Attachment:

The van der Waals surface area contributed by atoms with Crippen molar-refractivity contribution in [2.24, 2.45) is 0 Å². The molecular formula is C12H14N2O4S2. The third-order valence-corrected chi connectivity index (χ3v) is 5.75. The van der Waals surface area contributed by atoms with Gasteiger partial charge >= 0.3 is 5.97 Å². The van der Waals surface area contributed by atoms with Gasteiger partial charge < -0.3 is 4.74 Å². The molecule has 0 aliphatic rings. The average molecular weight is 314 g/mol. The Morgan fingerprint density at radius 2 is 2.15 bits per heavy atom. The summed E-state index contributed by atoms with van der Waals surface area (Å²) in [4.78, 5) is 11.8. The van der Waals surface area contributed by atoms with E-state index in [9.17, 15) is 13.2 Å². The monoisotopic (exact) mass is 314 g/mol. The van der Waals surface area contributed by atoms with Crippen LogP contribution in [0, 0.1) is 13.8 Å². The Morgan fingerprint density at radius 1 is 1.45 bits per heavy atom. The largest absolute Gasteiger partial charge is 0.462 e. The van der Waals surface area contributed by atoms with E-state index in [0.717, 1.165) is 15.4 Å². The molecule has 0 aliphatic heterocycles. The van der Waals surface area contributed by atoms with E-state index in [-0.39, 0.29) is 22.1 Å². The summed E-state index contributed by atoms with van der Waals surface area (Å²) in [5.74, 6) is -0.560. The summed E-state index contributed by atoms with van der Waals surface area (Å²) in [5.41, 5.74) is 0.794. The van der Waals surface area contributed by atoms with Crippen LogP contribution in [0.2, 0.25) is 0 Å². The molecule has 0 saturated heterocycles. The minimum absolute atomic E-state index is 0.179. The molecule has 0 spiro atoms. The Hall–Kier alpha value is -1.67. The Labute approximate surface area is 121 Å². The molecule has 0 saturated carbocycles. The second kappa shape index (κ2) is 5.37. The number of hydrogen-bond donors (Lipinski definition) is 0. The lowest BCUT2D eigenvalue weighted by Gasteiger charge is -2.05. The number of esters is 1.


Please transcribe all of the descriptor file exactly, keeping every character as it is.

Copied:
The van der Waals surface area contributed by atoms with Crippen molar-refractivity contribution in [2.24, 2.45) is 0 Å². The molecular formula is C12H14N2O4S2. The third-order valence-corrected chi connectivity index (χ3v) is 5.75. The van der Waals surface area contributed by atoms with Gasteiger partial charge >= 0.3 is 5.97 Å². The van der Waals surface area contributed by atoms with Gasteiger partial charge < -0.3 is 4.74 Å². The molecule has 0 aliphatic rings. The average molecular weight is 314 g/mol. The Morgan fingerprint density at radius 2 is 2.15 bits per heavy atom. The summed E-state index contributed by atoms with van der Waals surface area (Å²) in [4.78, 5) is 11.8. The van der Waals surface area contributed by atoms with E-state index in [9.17, 15) is 13.2 Å². The monoisotopic (exact) mass is 314 g/mol. The van der Waals surface area contributed by atoms with Crippen LogP contribution in [0, 0.1) is 13.8 Å². The Morgan fingerprint density at radius 1 is 1.45 bits per heavy atom. The largest absolute Gasteiger partial charge is 0.462 e. The van der Waals surface area contributed by atoms with E-state index in [0.717, 1.165) is 15.4 Å². The molecule has 0 aliphatic heterocycles. The van der Waals surface area contributed by atoms with E-state index in [-0.39, 0.29) is 22.1 Å². The summed E-state index contributed by atoms with van der Waals surface area (Å²) in [5.74, 6) is -0.560. The summed E-state index contributed by atoms with van der Waals surface area (Å²) in [5.41, 5.74) is 0.794. The van der Waals surface area contributed by atoms with Crippen LogP contribution in [0.2, 0.25) is 0 Å². The molecule has 0 saturated heterocycles. The minimum absolute atomic E-state index is 0.179. The molecule has 0 spiro atoms. The Hall–Kier alpha value is -1.67. The Labute approximate surface area is 121 Å². The molecule has 0 saturated carbocycles. The second kappa shape index (κ2) is 5.37. The number of hydrogen-bond donors (Lipinski definition) is 0. The lowest BCUT2D eigenvalue weighted by Gasteiger charge is -2.05. The number of esters is 1.